Neither soldier knew how they managed to leave the car with such speed that day. that being shot As they hit the ditch, the car was raked with gunfire and burst into flames. The German plane disappeared as suddenly as it had arrived, and an eerie silence fell over the thunderous cacophony of gunfire and gasoline exploding.
Slowly and carefully the men crawled out of the muddy, water-filled ditch. Standing alone on the deserted road, their sodden uniforms dripped mud and water, forming puddles around their feet. Looking around carefully and warily, they saw no one nor heard anything. The heavy silence was only broken by the crackling fire consuming the remains of the car. They listened to the hiss of snowflakes hitting the flames and the red hot metal of the burning wreck.
They checked themselves for injuries, but fortunately found nothing more serious than a few scrapes and bruises. Standing shivering in the cold, they estimated being about 25 miles from camp. Both men moved nearer the burning wreckage to benefit from its heat. Standing in the warm glow of the flames, the colonel tried to decide the best course of action. They were more likely to find help sooner if they headed back to the front line, approximately five to ten miles away. But it was already dusk, and it would be dark long before they reached the trenches. Floundering around the front at night could be extremely dangerous. Not only would they risk enemy fire, but they could easily be shot by their own troops. Passwords were needed if a patrol came upon them – passwords they didn’t have.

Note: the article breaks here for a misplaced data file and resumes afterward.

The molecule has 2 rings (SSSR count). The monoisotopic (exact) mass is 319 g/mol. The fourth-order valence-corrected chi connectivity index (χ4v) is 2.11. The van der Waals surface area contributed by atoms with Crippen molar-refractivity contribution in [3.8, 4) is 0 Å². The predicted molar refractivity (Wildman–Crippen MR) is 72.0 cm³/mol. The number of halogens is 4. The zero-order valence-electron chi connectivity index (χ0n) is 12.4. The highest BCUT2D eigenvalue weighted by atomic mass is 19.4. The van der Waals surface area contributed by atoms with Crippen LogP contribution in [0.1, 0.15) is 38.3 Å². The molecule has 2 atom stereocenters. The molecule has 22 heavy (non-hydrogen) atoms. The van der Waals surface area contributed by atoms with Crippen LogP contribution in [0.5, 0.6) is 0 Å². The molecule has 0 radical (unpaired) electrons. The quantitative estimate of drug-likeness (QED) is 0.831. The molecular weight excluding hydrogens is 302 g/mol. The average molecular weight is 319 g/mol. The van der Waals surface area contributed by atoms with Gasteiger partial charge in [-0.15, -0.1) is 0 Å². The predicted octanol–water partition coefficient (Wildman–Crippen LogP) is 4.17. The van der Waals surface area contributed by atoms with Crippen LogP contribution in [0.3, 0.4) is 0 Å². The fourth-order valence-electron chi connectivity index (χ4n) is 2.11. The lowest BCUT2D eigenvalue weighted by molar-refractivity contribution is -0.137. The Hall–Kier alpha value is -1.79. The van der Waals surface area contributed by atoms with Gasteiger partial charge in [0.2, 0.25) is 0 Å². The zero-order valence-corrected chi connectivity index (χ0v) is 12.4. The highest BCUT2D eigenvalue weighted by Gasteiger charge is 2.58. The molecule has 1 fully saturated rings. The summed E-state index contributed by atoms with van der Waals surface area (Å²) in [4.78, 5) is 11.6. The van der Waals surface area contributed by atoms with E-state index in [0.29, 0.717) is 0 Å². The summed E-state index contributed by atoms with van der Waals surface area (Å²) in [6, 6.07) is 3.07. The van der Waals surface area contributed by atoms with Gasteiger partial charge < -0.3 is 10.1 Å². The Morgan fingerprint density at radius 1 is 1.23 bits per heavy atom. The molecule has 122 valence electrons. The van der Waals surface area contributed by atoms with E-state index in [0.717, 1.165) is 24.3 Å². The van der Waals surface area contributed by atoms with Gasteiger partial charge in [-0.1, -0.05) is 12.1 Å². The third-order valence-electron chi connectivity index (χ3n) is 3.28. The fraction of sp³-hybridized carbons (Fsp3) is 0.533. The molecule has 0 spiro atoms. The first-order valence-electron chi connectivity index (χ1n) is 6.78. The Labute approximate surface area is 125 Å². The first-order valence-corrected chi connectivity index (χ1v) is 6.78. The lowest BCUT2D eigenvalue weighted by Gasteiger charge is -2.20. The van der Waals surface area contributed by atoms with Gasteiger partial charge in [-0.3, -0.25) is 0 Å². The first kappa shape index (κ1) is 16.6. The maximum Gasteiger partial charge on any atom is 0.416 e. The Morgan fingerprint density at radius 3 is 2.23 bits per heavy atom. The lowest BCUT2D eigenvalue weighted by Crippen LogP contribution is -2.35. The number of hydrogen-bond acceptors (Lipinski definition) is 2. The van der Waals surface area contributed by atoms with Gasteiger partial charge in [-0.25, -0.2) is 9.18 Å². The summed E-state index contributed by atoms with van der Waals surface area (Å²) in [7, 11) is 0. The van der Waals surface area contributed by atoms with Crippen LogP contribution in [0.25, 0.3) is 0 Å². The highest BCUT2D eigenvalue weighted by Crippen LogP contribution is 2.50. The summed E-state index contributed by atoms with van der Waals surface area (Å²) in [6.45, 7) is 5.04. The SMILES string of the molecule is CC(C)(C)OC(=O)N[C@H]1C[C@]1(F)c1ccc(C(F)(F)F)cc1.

Their safest option was to strike out for the base camp some twenty-five miles away. As darkness closed in and the temperature dropped to freezing, their clothing became stiff and heavy. The ground under foot was strewn with ruts and shellholes. Walking through the darkness of night on such tracks was not good. In addition, they were almost completely unarmed. The colonel had a sidearm; my father had two pouches of ammo on his webbing, but it was quite useless without his rifle.
Added to this combination was the constant danger of being spotted by a patrol. It would have mattered little which side they were from. The normal practice was to shoot first and ask questions later. It was a long slow slog to camp and they stopped often to rest and listen for sounds or movement. Both men were scared and close to exhaustion; hunger and cold were taking a heavy toll. It continued snowing and the clouds blocked out any hope of moonlight, challenging their sense of direction. Much of the time they were sure they were lost; then they spotted something familiar and their hope surged back. The hours dragged on interminably until the first faint rays of light dawning through the overcast sky began to lift their spirits. Surely (they must have thought?) they were safe now. Somewhere around six o’clock, they stumbled over a rise to see whispers of smoke coming from campfires ahead. As the daylight increased, they saw their headquarters nestled in the valley below, a safe and warm refuge beckoning a mile or so away. A combination of relief and joy flooded over them and gave them a final burst of energy to help them reach safety.